Furthermore, with the expressed purpose of preventing Jon from collecting on the judgment during the appeal, the court ordered Christel to pay the judgment into an escrow account. Thus, Jon has not received or collected the money judgment, and I.C. § 34-1-47-1(a) does not apply.
As additional support for her contention that Jon should not receive the use and benefit of the money in escrow, Christel cites Terry v. Terry (1973), 158 Ind.App. 218, 301 N.E.2d 853 and O'Connor v. O'Connor (1969), 253 Ind. 295, 253 N.E.2d 250. Terry held that the acceptance of the benefits of a judgment bars the right to an appeal. The O'Connor court also noted that "acceptance of financial benefits accruing to a spouse from the granting of a divorce may in some cases estop that spouse from the prosecution of an appeal." O'Connor, 253 Ind. at 298, 253 N.E.2d at 251 (emphasis in original, citations omitted). Nevertheless, the O'Connor court held that:
Id. at 299, 253 N.E.2d at 252. The court then held that a party's sale of a car awarded in the divorce decree was not an acceptance of benefits which could estop that party from appealing. See also Loeb v. Loeb (1973), 261 Ind. 193, 301 N.E.2d 349 and Scheetz v. Scheetz (1987), Ind. App., 509 N.E.2d 840 (both affirming O'Connor). As Christel notes, the Scheetz court held that an appeal is not barred merely because the party has accepted some of the benefits of the judgment. Scheetz, 509 N.E.2d at 848. Rather, there must be a clear intention on the creditor spouse's part to be bound by the dissolution decree. Id. at 847. If a spouse is not bound by the decree and loses an appeal, that spouse is required to restore the benefits accepted. Id. at 848.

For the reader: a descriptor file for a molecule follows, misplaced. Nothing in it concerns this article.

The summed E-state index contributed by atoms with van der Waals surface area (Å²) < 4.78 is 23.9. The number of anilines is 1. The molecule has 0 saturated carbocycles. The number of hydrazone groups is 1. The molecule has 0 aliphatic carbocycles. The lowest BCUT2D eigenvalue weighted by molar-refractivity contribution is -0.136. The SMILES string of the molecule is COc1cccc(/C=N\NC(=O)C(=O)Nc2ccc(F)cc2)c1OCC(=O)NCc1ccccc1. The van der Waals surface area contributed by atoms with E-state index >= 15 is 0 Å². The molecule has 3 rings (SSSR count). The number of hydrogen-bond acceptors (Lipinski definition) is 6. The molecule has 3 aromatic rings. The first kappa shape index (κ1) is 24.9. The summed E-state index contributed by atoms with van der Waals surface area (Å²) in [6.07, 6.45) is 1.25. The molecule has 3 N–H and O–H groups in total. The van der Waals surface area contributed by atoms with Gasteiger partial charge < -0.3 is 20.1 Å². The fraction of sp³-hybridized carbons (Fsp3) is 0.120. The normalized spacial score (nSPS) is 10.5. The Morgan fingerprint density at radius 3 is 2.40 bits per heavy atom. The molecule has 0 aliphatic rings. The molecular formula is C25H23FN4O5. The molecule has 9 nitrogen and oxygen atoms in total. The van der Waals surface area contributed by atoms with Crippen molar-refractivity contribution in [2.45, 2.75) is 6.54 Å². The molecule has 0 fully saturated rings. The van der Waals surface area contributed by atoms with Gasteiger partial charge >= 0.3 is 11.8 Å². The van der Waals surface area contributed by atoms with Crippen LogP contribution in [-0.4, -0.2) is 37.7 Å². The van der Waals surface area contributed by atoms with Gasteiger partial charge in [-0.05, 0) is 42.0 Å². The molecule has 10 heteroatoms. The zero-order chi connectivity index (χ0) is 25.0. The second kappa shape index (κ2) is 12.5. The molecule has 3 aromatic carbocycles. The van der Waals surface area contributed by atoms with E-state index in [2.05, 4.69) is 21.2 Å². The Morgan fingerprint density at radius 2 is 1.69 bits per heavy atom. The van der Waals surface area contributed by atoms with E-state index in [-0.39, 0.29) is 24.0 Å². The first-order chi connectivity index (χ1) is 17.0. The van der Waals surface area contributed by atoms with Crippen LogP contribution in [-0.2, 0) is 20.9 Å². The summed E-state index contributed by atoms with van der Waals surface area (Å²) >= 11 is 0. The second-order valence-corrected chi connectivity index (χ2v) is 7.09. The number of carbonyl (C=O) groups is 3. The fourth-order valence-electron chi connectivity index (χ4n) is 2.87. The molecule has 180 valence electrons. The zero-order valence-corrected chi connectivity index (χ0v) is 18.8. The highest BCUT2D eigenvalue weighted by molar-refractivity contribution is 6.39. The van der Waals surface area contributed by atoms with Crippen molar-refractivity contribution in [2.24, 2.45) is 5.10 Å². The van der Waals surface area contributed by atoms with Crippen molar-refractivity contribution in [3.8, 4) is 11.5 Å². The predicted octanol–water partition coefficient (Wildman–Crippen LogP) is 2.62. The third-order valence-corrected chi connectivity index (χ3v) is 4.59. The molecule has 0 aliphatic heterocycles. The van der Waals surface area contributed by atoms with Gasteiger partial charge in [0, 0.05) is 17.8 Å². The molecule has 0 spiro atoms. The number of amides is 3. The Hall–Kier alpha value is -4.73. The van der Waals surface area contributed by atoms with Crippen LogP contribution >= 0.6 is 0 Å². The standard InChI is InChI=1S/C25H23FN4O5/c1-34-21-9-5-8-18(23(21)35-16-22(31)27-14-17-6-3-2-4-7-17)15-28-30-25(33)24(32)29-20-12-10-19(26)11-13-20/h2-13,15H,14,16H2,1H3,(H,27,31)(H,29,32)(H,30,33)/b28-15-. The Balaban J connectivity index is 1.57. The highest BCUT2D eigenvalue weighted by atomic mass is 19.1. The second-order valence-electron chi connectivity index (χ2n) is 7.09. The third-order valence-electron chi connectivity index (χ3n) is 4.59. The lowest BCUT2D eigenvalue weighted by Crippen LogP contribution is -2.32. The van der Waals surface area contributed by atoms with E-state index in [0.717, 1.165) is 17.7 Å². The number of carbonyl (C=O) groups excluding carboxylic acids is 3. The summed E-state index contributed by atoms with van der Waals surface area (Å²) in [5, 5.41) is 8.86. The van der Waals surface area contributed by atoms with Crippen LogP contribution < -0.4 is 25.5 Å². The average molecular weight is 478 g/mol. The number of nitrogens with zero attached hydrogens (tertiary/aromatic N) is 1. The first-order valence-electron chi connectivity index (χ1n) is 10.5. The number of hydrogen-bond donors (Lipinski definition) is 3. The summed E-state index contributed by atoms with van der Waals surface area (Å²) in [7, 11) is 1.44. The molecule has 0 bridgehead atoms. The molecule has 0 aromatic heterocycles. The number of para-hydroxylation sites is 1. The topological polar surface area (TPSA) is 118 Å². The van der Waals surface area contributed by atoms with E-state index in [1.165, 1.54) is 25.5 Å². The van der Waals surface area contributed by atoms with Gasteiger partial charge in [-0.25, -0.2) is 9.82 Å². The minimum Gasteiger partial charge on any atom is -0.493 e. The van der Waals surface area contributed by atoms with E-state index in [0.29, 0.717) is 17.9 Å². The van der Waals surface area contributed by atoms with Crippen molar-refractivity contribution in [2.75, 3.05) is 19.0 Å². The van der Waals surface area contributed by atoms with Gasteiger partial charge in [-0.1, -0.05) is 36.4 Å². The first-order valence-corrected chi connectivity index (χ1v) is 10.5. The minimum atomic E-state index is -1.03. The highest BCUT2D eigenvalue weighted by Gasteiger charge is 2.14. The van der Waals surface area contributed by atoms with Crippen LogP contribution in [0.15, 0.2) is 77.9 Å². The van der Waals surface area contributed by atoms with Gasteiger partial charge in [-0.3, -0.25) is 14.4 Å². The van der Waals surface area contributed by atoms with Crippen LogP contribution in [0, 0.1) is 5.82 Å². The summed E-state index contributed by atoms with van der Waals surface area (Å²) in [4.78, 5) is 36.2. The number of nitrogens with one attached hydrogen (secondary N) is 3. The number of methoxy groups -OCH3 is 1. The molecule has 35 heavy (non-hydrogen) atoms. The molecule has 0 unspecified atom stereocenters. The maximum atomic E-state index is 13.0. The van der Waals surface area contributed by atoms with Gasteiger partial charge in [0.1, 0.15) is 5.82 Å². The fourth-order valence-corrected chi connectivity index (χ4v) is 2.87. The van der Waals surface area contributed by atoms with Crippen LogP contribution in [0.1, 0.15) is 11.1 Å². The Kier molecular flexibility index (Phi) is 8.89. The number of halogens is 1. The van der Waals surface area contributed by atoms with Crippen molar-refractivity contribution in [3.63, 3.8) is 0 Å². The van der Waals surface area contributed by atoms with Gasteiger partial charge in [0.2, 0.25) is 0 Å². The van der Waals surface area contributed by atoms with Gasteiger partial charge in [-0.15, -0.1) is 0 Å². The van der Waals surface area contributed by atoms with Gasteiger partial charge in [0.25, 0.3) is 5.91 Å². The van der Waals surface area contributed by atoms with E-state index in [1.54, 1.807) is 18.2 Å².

Christel urges that Jon's right to interest on the entire judgment and his right to borrow against his interest in the escrow constitute a receipt and use of the entire judgment. We disagree with her, and we hold that Jon's right, during appeal, to receive interest, earnings, and appreciation from the escrowed judgment and to grant a security interest in it do not indicate Jon's intent to be bound by the court's judgment. We hold the trial court did not err in so ordering.
Christel's final argument is that a majority of states do not hold a judgment holder to be entitled to interest on a money judgment during the period of an unsuccessful appeal. She cites 45 Am.Jur.2d Interest and Usury § 107 (1969); 47 C.J.S. Interest § 67 (1982); and Annotation, Running of Interest on Judgment where Both Parties Appeal, 11 A.L.R.4th 1099 (1982) for support. All three references emphasize that the appeal must be unsuccessful in order for the rule to apply. Because we agree with Jon that he was not awarded sufficient cash for his shares of EVS stock, Jon's appeal was not unsuccessful. Therefore, the rule followed by other jurisdictions would not apply to the present case even if we were to adopt it.
Affirmed in part, reversed in part, and remanded with instructions.
CONOVER and GARRARD, JJ., concur.